Art is the mind; design is the brain

Gioconda & Type
My thesis is that the vast majority of non-designers don’t actually understand what a designer’s real role is. This often translates into frustration for both non-designers and designers alike, and has a negative impact on the outcome of any design project ¬

In order to understand a designer’s role, we need to know that design and art are not the same and sometimes, are not even related. Consider the following differences between design and art:



Support content by providing thoughtful solutions Express/impart emotion by exiting the senses
Support function via effective communications Expression via aesthetic principles
Solving problems for a given audience Audience engagement, if possible
Return quantitative metrics

While many designers are artists in their spare time, designers are not artists. Designers are trained to consider user experience over artistic output. Trust your designers not as artists, but as problem solvers.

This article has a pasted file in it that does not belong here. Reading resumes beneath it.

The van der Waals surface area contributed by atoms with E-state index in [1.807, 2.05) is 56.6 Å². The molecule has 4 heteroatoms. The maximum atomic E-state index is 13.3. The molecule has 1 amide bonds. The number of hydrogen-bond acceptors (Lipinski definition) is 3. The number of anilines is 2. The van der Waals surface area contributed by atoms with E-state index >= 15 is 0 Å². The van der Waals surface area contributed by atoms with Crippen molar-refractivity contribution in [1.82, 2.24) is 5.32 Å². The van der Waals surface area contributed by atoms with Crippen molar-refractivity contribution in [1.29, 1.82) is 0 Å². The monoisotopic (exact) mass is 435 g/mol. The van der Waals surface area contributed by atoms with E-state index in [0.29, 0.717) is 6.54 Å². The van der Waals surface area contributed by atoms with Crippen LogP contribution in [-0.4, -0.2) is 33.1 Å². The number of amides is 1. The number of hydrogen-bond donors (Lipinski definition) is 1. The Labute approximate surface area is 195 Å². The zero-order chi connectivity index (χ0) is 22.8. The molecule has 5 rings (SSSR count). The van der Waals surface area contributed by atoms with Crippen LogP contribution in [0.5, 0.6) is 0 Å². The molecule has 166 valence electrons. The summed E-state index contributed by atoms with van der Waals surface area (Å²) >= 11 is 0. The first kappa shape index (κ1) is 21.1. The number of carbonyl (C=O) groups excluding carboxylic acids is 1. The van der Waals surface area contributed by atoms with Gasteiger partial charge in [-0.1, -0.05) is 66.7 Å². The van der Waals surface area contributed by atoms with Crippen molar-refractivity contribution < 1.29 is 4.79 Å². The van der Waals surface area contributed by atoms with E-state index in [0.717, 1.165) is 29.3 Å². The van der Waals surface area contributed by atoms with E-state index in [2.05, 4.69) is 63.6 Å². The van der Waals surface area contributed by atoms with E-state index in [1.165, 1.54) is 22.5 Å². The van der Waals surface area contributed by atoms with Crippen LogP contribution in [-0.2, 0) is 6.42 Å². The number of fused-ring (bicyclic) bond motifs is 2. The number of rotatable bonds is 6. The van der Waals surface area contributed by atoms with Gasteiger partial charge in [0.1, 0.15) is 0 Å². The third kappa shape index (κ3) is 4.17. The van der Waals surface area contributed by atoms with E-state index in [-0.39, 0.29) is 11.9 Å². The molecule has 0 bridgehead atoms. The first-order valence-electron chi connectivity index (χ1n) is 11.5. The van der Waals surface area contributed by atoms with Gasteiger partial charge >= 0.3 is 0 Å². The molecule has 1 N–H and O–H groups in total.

To test this thesis, lets imagine a design project (an annual report, a chair, or a website); pick one and then consider: if it is good design, should you be able to:



Get it (know how to use it) Feel it
Use it (be comfortable with it) Enjoy it’s beauty
Comprehend it (get it and use it without analyzing it) Want it
Get something from/out of it
Have it enrich your life

Now, I am not suggesting that good design should not be something that awakes your senses, which is beautiful and that you may want to take home (and that may even enrich your life). However, those are secondary effects which result from good design as described in the first column. Form follows function if you will ¬

Remember, designers want to create the most successful – not necessarily the prettiest – solutions to your needs ¬

Good design is often completely invisible, but that will be the subject for another blog post